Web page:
I'm also interested in demonstrating techniques for working with Linux as a desktop environment. I know... I know... I've heard all the angst and arguments against talking about this sort of thing, but the fact is that some people actually want to run Linux on their desktops and when they are looking for best practices "You should be using Windows or Mac" is just not a reasonable answer. Furthermore, I think that people who do a lot of development and administration of Linux environments benefit from using it all the time. We create all of the same problems (if not worse) on our desktop machines that we do on a server, so dealing with our everyday computer messes help build and maintain skills for the bigger issues. I want to help people overcome technical obstacles to choosing their environment.
I'm not devoted to any particular distribution of Linux and I will tend to reject items that are specific to one flavor of Linux or another unless they speak to specific IBM hardware. Red Hat, Suse, Ubuntu, and all the others have their own article resources. I'm much more interested in technologies that move across the distributions, to help demystify the elements that can be obscured by tooling and convention. For example, boot loaders, application packaging, kerenel modules, etc. I think that if someone truly understands the technologies of Linux then they are not bound to any specific distribution, they choose the right one for the job and change them out when required. That applies to writing applications as well. I want everyone to have equal comfort across the entire Linux spectrum.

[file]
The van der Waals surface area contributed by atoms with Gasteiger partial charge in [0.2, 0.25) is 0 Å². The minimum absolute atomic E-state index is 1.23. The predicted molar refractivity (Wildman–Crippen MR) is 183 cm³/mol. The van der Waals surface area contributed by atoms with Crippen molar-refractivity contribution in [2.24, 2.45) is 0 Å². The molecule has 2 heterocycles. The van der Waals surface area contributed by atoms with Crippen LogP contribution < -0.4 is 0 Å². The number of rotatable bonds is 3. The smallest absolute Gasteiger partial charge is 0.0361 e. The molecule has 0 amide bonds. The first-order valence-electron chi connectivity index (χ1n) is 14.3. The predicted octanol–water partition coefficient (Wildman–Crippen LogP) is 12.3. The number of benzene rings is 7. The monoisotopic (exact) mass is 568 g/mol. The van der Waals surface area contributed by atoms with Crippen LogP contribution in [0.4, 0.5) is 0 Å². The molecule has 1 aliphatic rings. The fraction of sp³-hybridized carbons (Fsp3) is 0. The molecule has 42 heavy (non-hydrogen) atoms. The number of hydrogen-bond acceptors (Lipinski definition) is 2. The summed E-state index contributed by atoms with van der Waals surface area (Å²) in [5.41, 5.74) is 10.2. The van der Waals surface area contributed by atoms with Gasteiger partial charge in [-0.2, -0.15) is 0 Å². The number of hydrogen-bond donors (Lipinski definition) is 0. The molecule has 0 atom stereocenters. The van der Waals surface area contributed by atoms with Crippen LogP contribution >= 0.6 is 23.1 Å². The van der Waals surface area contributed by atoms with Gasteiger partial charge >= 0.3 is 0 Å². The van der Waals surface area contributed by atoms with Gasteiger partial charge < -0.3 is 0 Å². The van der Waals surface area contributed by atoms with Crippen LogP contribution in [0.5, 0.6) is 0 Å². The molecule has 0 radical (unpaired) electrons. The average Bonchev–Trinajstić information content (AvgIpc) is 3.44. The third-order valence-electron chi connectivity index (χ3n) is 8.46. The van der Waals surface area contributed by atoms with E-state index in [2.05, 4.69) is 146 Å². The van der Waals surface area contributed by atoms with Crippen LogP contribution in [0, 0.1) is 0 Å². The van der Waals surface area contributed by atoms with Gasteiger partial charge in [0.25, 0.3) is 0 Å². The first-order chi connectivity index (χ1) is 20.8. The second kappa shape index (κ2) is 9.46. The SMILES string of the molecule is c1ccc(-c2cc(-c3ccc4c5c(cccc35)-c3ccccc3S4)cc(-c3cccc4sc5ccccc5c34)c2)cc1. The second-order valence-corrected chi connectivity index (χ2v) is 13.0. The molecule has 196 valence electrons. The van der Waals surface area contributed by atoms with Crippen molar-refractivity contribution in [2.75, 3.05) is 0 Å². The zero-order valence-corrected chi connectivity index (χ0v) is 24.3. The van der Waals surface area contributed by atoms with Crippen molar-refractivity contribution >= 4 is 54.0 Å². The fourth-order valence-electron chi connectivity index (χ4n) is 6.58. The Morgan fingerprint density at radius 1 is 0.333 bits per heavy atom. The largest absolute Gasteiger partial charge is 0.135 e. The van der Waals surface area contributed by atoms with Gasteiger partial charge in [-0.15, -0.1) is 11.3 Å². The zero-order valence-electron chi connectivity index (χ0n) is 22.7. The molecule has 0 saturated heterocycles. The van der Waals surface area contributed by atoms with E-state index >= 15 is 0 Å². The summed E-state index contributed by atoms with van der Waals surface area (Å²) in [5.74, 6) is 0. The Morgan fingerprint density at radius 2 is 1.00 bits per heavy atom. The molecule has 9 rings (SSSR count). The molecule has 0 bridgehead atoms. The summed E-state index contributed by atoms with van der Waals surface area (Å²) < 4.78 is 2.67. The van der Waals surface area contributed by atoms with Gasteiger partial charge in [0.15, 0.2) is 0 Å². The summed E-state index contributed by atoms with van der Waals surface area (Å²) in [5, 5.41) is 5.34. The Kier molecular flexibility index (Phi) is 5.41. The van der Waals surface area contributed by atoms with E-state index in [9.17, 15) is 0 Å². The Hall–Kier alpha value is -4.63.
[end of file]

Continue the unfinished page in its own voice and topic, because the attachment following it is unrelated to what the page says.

Here is a bullet list of things that I know would be of interest. These will change as my needs change.
Linux System Administration techniques
- What are the best practices, tools and techniques to keep your Linux environment running trouble-free?
- What techniques can help automate and customize an environment?
- How do you deal with Linux in mixed environments? How can you adapt your Linux systems to play more nicely with others? Are there tools for other environments to help them play better with your Linux facilities?
Linux does that?
Linux doesn't usually have a lot of fancy commercials showing you the experience that you are meant to have. As a result, there are many things that can be done in Linux that people know nothing about. I'd love to highlight ways in which Linux was applied to a task with information that will allow others to duplicate that success. It may seem obvious to you that Linux can do those things, but your success story might be what pushes someone through the threshold of using Linux.
What tools and techniques will help Linux users overcome obstacles in a mixed workplace envrionment? How do we help them blend?
Linux as a development environment
- Linux can be an attractive environment to develop. If you are running Linux on the server then it's ideal because you can create your own test environment using the same tools. Virtualization and emulation gives you access to other environments for the first level of testing and debugging. Share practices and techniques that make Linux work for writing code.